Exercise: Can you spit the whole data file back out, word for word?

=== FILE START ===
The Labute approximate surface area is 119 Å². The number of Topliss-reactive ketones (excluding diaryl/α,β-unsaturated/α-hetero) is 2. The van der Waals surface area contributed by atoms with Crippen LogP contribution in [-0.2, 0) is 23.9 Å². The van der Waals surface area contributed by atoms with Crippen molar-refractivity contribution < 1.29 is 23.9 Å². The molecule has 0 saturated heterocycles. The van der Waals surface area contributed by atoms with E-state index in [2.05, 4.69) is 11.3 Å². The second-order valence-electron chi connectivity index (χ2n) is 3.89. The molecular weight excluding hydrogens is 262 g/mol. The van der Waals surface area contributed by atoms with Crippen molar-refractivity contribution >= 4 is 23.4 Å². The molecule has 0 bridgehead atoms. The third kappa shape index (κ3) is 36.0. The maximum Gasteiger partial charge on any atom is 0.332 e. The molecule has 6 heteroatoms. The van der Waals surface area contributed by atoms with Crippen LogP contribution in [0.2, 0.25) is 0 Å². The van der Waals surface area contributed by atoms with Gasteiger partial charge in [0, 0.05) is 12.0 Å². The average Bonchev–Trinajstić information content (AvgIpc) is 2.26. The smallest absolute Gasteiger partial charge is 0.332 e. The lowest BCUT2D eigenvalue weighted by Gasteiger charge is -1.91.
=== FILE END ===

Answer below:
The Labute approximate surface area is 119 Å². The number of Topliss-reactive ketones (excluding diaryl/α,β-unsaturated/α-hetero) is 2. The van der Waals surface area contributed by atoms with Crippen LogP contribution in [-0.2, 0) is 23.9 Å². The van der Waals surface area contributed by atoms with Crippen molar-refractivity contribution < 1.29 is 23.9 Å². The molecule has 0 saturated heterocycles. The van der Waals surface area contributed by atoms with E-state index in [2.05, 4.69) is 11.3 Å². The second-order valence-electron chi connectivity index (χ2n) is 3.89. The molecular weight excluding hydrogens is 262 g/mol. The van der Waals surface area contributed by atoms with Crippen molar-refractivity contribution >= 4 is 23.4 Å². The molecule has 0 bridgehead atoms. The third kappa shape index (κ3) is 36.0. The maximum Gasteiger partial charge on any atom is 0.332 e. The molecule has 6 heteroatoms. The van der Waals surface area contributed by atoms with Crippen LogP contribution in [0.2, 0.25) is 0 Å². The van der Waals surface area contributed by atoms with Gasteiger partial charge in [0, 0.05) is 12.0 Å². The average Bonchev–Trinajstić information content (AvgIpc) is 2.26. The smallest absolute Gasteiger partial charge is 0.332 e. The lowest BCUT2D eigenvalue weighted by Gasteiger charge is -1.91.